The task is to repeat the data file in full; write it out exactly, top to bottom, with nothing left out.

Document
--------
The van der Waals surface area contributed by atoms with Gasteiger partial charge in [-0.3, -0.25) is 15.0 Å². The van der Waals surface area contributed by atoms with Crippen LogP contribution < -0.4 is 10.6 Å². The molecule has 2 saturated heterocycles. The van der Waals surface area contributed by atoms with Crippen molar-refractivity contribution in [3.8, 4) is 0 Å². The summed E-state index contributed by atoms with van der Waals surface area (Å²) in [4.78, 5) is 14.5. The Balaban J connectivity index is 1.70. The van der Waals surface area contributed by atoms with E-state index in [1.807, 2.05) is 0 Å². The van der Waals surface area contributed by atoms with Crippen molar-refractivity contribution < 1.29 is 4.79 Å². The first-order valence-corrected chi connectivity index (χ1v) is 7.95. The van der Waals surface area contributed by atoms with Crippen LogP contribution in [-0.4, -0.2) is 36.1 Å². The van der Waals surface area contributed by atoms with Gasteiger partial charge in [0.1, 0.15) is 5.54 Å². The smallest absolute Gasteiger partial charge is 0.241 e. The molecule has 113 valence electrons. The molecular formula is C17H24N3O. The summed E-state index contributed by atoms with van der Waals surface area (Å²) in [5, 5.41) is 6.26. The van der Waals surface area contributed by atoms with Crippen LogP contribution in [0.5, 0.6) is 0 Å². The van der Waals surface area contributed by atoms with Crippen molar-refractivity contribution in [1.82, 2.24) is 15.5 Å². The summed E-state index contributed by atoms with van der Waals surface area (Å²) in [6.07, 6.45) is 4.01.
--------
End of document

The van der Waals surface area contributed by atoms with Gasteiger partial charge in [-0.3, -0.25) is 15.0 Å². The van der Waals surface area contributed by atoms with Crippen LogP contribution < -0.4 is 10.6 Å². The molecule has 2 saturated heterocycles. The van der Waals surface area contributed by atoms with Crippen molar-refractivity contribution in [3.8, 4) is 0 Å². The summed E-state index contributed by atoms with van der Waals surface area (Å²) in [4.78, 5) is 14.5. The Balaban J connectivity index is 1.70. The van der Waals surface area contributed by atoms with E-state index in [1.807, 2.05) is 0 Å². The van der Waals surface area contributed by atoms with Crippen molar-refractivity contribution < 1.29 is 4.79 Å². The first-order valence-corrected chi connectivity index (χ1v) is 7.95. The van der Waals surface area contributed by atoms with Crippen LogP contribution in [-0.4, -0.2) is 36.1 Å². The van der Waals surface area contributed by atoms with Gasteiger partial charge in [0.1, 0.15) is 5.54 Å². The smallest absolute Gasteiger partial charge is 0.241 e. The molecule has 113 valence electrons. The molecular formula is C17H24N3O. The summed E-state index contributed by atoms with van der Waals surface area (Å²) in [5, 5.41) is 6.26. The van der Waals surface area contributed by atoms with Crippen LogP contribution in [0.5, 0.6) is 0 Å². The van der Waals surface area contributed by atoms with Crippen molar-refractivity contribution in [1.82, 2.24) is 15.5 Å². The summed E-state index contributed by atoms with van der Waals surface area (Å²) in [6.07, 6.45) is 4.01.